The generation now becoming adults however has largely begun to abandon religion, rigid gendered roles, traditional family obligations, and in many cases the expectations of given roles in society in general becoming diametrically opposed to the values of their grandparents, and parents generation. Many of the participants in the workshop, their friends and the younger generations of Costa Ricans now find meaning and identity in the brands that they consume, personal achievements and individuality and uniqueness from others around them. This manifests materially in their homes through the adaptation of more generic and superficially nostalgic architecture, as if aware that they inhabit a volumetric canvas atop which they can shift material identity at the pace of fashion. Their choice of domestic objects and use of the house is focused on identifying with their profession and status within the society’s body and intellect, in part by expressing creative potency through individuality. For instance, in several of the houses that we studied idiosyncratic combinations of items associated with global culture are displayed instead of religious items, interior and exterior doors are left closed, surveillance and security become a technological replacement of shared-identity social relationships which once constituted a web of security. The gross area and arrangement of the house is becoming driven by greater personal autonomy manifested in and perpetuated by technologically enabled increasingly physical and social mobility – the mass-produced car, the discount airline, cheap internet –a global connectedness. The contradiction at play within these tendencies is between very clear liberative consequences for the individual and the tendency to build new kinds of potentially material and immaterial barriers on the other.

(Fig.2: An older woman’s house in the city)

(Fig.3: Security walls around a suburb)


3. The Idea of Home and Social Conflicts

C: Returning to the urban scale briefly mentioned in previous discussions, how does the material organisation of home and immaterial relationship within a family manifest/reveal the social changes and conflicts in Costa Rican society?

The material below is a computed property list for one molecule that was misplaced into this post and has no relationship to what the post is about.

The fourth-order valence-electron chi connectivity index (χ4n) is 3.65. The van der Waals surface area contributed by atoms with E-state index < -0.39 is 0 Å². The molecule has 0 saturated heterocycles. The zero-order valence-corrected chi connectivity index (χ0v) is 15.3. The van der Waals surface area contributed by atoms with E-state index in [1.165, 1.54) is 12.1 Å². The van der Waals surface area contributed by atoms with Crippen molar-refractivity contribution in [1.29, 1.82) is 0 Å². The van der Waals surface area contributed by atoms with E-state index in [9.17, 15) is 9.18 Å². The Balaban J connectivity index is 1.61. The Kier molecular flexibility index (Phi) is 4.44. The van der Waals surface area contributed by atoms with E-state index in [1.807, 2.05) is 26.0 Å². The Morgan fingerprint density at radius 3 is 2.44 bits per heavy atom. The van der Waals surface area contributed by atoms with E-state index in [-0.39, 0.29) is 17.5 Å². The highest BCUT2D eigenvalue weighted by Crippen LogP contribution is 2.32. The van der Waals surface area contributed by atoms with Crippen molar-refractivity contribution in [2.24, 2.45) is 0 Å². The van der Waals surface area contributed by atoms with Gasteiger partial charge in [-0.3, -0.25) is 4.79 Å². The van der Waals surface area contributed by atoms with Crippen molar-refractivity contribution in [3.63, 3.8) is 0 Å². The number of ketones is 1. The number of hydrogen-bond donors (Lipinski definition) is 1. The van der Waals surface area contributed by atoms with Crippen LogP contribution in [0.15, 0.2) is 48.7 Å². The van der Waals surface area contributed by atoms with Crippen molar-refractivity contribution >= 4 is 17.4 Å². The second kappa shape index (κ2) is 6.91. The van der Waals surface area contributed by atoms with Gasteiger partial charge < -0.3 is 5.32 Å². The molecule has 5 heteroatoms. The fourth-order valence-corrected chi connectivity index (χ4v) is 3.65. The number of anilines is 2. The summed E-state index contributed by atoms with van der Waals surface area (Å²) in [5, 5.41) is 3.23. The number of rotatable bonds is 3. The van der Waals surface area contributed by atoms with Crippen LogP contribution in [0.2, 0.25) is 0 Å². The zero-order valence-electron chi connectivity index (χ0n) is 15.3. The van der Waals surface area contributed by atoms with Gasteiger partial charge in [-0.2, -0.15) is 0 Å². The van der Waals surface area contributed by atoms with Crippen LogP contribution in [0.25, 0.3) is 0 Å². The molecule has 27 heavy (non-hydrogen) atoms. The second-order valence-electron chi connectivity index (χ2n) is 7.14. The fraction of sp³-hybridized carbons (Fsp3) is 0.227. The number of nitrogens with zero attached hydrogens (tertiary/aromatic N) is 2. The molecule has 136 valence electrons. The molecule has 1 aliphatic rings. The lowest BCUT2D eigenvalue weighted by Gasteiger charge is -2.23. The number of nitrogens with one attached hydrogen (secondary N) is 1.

C&G: In all of the stories we encountered in Costa Rica drastic change, liberation of sorts and new conflict were present. Costa Rica is a country with no military, some of the strictest environmental protection measures in the world, high literacy, low infant mortality, long life expectancy, modernised manufacture and agriculture, high-tech industry growth, very high tourist numbers and relatively high per capita income. Despite these achievements, Costa Rica is in many ways a country on the brink of either political turmoil or complete submission to the market values many big economies around the world. Like many countries which perform well in liberal-economic indices, display GDP growth and high rates of freedom, Costa Rica also experiences high levels of poverty, income disparity, rural-to-urban displacement and both sanctioned and unsanctioned corruption. Therefore political populism threatens to drive the country towards extreme policy shifts, the likes of which have heralded recent economic collapse and political upheaval in neighbouring Latin American countries like Venezuela. In contrast to the threat of public institution exploitation and economic cronyism – under the banner of socialism - the continued totalising infiltration of corporatism and an accompanying tropical-flavoured version of advanced capitalism is destabilizing and evaporating almost everything one might have once considered Costarricense, which as mentioned previously also brings new freedoms.

This means that the family, in its recent historical form, is experiencing a transformation – multi-generational housing arrangements are increasingly infrequent and rural youth are moving to urban centres. These shifts are driving both new construction, illegal and legal, and the modification of existing housing stock. Conflicts between children and parents, and parents and grandparents are about more than simple human desire for liberated will; they are about dramatic differences in personal and cultural practices and beliefs from one generation to the next.

(Fig.4: An architect designed house in a 1980-90’s suburb)


C: Could you elaborate a little bit more the relationship between the transformation of house, economic shifts, social mentalities, probably through real cases?